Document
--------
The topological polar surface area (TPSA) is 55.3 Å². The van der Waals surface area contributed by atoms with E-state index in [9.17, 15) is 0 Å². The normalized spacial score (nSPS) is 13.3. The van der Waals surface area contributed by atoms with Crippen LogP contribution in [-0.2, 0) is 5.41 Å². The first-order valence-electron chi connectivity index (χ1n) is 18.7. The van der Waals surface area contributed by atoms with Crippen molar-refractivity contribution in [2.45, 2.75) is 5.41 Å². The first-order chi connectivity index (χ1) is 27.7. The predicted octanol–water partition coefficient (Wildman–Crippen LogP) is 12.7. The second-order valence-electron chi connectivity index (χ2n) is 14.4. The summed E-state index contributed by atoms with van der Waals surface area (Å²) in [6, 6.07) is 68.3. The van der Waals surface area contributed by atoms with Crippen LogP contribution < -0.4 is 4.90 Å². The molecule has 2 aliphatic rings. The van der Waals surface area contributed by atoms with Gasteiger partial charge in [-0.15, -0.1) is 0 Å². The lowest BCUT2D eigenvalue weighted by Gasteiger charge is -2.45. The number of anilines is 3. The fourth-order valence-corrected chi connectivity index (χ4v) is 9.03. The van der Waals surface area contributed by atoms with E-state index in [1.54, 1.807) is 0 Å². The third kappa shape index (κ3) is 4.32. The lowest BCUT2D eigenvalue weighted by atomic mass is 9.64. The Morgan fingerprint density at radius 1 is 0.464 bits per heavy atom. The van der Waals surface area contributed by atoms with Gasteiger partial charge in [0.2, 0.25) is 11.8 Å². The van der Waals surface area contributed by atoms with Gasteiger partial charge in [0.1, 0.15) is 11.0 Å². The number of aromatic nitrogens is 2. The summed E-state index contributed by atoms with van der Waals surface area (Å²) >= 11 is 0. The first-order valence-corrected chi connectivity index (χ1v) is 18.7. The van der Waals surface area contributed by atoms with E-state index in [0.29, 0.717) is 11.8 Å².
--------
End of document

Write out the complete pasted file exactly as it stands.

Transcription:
The topological polar surface area (TPSA) is 55.3 Å². The van der Waals surface area contributed by atoms with E-state index in [9.17, 15) is 0 Å². The normalized spacial score (nSPS) is 13.3. The van der Waals surface area contributed by atoms with Crippen LogP contribution in [-0.2, 0) is 5.41 Å². The first-order valence-electron chi connectivity index (χ1n) is 18.7. The van der Waals surface area contributed by atoms with Crippen molar-refractivity contribution in [2.45, 2.75) is 5.41 Å². The first-order chi connectivity index (χ1) is 27.7. The predicted octanol–water partition coefficient (Wildman–Crippen LogP) is 12.7. The second-order valence-electron chi connectivity index (χ2n) is 14.4. The summed E-state index contributed by atoms with van der Waals surface area (Å²) in [6, 6.07) is 68.3. The van der Waals surface area contributed by atoms with Crippen LogP contribution < -0.4 is 4.90 Å². The molecule has 2 aliphatic rings. The van der Waals surface area contributed by atoms with Gasteiger partial charge in [-0.15, -0.1) is 0 Å². The lowest BCUT2D eigenvalue weighted by Gasteiger charge is -2.45. The number of anilines is 3. The fourth-order valence-corrected chi connectivity index (χ4v) is 9.03. The van der Waals surface area contributed by atoms with E-state index in [1.54, 1.807) is 0 Å². The third kappa shape index (κ3) is 4.32. The lowest BCUT2D eigenvalue weighted by atomic mass is 9.64. The Morgan fingerprint density at radius 1 is 0.464 bits per heavy atom. The van der Waals surface area contributed by atoms with Gasteiger partial charge in [0.2, 0.25) is 11.8 Å². The van der Waals surface area contributed by atoms with Gasteiger partial charge in [0.1, 0.15) is 11.0 Å². The number of aromatic nitrogens is 2. The summed E-state index contributed by atoms with van der Waals surface area (Å²) >= 11 is 0. The first-order valence-corrected chi connectivity index (χ1v) is 18.7. The van der Waals surface area contributed by atoms with E-state index in [0.29, 0.717) is 11.8 Å².